Based on the costs above, you can expect to spend $102-$185 to get the gear to flush your tankless water heater for the first time. However, you can reuse the circulation pump, bucket, and hoses. Hence, for every additional flushing instance, you would only need to spend $20-$60 for the descaling agent.
Please note that these prices were obtained from Amazon using a set of standard assumptions. This range can vary for your use case.
Optional: If you opt for a tankless water heater flushing kit, you can get one for $110-$200 with more expensive, premium options available.
Do Intellihot Tankless Water Heaters Need to be Flushed Regularly?
Short answer: No, Intellihot units are designed to handle 2-3 times the amount of scaling than competing water heaters and as a result, they do not need to be flushed.
Intellihot’s innovation-first approach means that we design our products with the end consumer in mind. After reading this article and/or having used a tankless water heater in the past, it is easy to tell that the process of flushing is a routine maintenance headache. The process of flushing usually results in downtime if a property does not have a backup water heating system. Downtime/lack of hot water, even for an hour, can have a significant negative impact for properties like hotels and restaurants. Moreover, if a non-Intellihot tankless water heater is not flushed on time, it can lead to breakdowns, costly repairs, and higher energy bills. Most tankless water heaters that do not have remote access capabilities (unlike Intellihot units) leave the task of scheduling timely flushing to the facility manager.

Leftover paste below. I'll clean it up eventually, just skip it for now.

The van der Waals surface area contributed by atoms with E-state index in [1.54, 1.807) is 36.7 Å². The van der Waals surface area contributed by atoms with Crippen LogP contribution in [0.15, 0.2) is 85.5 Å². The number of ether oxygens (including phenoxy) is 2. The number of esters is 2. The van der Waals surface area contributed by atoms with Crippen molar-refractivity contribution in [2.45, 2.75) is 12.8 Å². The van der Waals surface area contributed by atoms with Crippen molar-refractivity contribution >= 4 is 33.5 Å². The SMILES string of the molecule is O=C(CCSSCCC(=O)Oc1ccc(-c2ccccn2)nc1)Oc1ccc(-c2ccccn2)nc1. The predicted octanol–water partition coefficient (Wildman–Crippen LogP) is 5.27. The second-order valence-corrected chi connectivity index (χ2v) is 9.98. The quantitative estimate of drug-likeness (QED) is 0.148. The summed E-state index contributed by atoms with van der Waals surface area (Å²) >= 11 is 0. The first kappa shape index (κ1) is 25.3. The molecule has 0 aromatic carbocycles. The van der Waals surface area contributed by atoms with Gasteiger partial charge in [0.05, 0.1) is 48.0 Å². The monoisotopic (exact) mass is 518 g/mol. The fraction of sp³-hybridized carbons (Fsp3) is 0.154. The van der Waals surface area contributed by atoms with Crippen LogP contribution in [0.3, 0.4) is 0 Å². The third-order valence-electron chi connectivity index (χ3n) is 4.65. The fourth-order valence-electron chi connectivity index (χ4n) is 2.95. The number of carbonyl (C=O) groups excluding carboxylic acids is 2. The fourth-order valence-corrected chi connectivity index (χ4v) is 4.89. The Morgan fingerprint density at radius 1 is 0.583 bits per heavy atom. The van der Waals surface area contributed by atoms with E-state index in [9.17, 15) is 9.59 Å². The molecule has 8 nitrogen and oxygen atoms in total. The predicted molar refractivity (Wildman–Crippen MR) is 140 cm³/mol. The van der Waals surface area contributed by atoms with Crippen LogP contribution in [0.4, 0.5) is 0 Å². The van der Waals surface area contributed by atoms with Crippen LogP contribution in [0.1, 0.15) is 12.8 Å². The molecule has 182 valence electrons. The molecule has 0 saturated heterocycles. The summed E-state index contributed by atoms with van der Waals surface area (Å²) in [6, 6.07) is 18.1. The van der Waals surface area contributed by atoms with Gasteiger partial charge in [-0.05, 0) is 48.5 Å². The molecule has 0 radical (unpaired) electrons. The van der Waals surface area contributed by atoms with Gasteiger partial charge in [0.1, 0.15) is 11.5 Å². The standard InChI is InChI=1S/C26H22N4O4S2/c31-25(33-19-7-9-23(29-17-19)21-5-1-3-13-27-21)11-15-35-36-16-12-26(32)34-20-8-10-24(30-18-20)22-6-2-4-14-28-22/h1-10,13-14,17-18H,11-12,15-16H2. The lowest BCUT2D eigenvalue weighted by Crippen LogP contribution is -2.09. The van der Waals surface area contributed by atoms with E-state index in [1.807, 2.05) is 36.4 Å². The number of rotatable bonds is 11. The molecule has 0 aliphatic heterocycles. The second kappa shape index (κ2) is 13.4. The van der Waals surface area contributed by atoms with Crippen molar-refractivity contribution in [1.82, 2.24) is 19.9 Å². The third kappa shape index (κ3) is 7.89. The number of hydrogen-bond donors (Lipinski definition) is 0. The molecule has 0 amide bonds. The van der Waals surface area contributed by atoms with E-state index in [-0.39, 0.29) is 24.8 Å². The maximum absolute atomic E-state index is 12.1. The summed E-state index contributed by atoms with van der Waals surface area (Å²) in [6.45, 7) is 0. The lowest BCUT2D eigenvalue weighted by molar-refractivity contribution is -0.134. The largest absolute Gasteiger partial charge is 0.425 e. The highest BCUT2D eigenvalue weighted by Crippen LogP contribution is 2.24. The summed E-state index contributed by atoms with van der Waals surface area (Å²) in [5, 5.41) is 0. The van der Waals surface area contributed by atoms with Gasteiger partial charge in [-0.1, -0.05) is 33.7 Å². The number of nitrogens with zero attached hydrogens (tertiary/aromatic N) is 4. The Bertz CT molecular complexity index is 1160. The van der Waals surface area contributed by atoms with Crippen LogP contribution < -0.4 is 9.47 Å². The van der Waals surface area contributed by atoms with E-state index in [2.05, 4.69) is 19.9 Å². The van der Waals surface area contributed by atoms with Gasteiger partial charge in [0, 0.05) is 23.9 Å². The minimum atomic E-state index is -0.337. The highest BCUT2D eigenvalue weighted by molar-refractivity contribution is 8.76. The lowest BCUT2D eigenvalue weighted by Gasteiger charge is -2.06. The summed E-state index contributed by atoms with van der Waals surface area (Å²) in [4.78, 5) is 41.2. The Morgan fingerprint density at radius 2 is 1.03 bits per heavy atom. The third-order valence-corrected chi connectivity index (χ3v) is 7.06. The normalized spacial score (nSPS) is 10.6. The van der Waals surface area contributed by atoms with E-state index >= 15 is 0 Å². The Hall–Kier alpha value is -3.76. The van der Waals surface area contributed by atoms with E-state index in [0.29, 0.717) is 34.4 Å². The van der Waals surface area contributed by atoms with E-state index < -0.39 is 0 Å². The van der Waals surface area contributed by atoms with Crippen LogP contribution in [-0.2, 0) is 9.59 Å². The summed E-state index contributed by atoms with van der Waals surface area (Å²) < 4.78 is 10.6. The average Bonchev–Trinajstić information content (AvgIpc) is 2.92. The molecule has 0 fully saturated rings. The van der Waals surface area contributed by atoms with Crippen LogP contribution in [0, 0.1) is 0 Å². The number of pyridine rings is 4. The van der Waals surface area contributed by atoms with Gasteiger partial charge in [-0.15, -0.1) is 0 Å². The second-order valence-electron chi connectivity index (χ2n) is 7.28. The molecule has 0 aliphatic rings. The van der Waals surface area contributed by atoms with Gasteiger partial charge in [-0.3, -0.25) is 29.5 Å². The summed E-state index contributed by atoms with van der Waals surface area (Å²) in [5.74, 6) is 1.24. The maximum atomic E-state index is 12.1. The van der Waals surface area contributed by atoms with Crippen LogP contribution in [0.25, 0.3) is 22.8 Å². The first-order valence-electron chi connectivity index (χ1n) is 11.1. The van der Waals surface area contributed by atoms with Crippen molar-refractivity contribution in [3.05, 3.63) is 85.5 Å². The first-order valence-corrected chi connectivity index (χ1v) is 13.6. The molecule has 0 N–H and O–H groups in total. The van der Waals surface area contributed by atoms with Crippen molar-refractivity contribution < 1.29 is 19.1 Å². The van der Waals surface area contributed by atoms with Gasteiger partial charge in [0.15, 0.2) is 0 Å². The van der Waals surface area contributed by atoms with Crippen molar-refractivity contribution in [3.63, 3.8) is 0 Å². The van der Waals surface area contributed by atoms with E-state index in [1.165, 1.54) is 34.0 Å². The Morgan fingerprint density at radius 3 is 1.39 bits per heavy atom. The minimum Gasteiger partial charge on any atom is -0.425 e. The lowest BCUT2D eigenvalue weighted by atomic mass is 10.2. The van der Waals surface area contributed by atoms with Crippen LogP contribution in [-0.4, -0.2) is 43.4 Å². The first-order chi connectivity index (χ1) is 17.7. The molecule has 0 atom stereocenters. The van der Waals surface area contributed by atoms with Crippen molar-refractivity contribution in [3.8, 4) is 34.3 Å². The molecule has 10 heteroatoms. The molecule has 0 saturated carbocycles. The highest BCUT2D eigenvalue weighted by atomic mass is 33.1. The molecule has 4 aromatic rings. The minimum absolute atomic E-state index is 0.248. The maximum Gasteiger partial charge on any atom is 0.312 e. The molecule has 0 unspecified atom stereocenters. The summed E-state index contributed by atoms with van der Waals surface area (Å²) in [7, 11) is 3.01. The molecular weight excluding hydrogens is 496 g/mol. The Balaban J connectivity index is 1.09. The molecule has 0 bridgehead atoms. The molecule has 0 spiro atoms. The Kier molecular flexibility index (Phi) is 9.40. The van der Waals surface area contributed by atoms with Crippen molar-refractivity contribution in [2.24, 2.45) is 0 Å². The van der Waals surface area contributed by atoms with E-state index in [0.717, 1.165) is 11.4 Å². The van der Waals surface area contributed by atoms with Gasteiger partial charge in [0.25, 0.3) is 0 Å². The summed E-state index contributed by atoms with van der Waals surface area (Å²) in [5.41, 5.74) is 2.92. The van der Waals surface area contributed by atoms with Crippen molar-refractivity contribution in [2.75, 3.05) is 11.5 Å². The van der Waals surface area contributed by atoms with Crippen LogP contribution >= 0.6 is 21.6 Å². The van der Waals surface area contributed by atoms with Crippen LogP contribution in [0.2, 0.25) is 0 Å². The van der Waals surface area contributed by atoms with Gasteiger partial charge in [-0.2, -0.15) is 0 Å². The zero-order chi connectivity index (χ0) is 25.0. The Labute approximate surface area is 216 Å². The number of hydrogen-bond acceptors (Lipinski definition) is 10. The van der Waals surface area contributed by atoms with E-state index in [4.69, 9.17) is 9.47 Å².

For instance, the maximum allowable hardness for incoming water at 60 psi and a temperature set point of 120-139 degrees Fahrenheit for Intellihot units is 20 grains per gallon. This means that Intellihot units will resist scaling and continue to function efficiently without the need for flushing if the hardness of water is under 20 grains per gallon. This number is 2-3 times bigger than competing tankless water heaters. That is, most competing tankless water heaters can only handle hardness of 6.66-10 grains per gallon.
Intellihot can achieve this due to its patented heat exchanger which vibrates constantly when in use to resist the accumulation of scaling. Moreover, the ability of Intellihot units to move water at lightning-fast speeds within the system ensures that efficiency is not compromised even if there is some level of scaling. Hence, you do not need to flush Intellihot units regularly on an annual basis.